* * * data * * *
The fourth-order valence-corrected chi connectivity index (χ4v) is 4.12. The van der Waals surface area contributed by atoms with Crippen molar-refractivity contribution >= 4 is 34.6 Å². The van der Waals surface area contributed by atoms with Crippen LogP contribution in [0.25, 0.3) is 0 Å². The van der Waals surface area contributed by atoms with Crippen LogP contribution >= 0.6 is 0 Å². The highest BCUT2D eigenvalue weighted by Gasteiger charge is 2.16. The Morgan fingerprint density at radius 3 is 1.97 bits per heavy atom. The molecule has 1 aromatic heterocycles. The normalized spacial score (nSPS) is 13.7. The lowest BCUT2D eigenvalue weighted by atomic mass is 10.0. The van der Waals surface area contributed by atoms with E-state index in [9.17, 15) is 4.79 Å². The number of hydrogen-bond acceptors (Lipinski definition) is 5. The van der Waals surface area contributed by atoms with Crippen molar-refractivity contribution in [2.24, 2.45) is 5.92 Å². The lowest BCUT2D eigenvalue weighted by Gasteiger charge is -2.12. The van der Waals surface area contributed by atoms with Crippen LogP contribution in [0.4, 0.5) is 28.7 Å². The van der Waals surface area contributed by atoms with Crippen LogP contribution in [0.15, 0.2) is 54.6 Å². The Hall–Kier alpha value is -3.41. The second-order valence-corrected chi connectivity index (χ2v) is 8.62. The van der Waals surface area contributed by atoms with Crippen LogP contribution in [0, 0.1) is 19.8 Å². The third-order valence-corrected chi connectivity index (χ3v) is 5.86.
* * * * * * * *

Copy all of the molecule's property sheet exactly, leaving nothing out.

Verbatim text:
The fourth-order valence-corrected chi connectivity index (χ4v) is 4.12. The van der Waals surface area contributed by atoms with Crippen molar-refractivity contribution >= 4 is 34.6 Å². The van der Waals surface area contributed by atoms with Crippen LogP contribution in [0.25, 0.3) is 0 Å². The van der Waals surface area contributed by atoms with Crippen LogP contribution >= 0.6 is 0 Å². The highest BCUT2D eigenvalue weighted by Gasteiger charge is 2.16. The Morgan fingerprint density at radius 3 is 1.97 bits per heavy atom. The molecule has 1 aromatic heterocycles. The normalized spacial score (nSPS) is 13.7. The lowest BCUT2D eigenvalue weighted by atomic mass is 10.0. The van der Waals surface area contributed by atoms with E-state index in [9.17, 15) is 4.79 Å². The number of hydrogen-bond acceptors (Lipinski definition) is 5. The van der Waals surface area contributed by atoms with Crippen molar-refractivity contribution in [2.24, 2.45) is 5.92 Å². The lowest BCUT2D eigenvalue weighted by Gasteiger charge is -2.12. The van der Waals surface area contributed by atoms with Crippen LogP contribution in [0.4, 0.5) is 28.7 Å². The van der Waals surface area contributed by atoms with Crippen LogP contribution in [0.15, 0.2) is 54.6 Å². The Hall–Kier alpha value is -3.41. The second-order valence-corrected chi connectivity index (χ2v) is 8.62. The van der Waals surface area contributed by atoms with Crippen LogP contribution in [0, 0.1) is 19.8 Å². The third-order valence-corrected chi connectivity index (χ3v) is 5.86.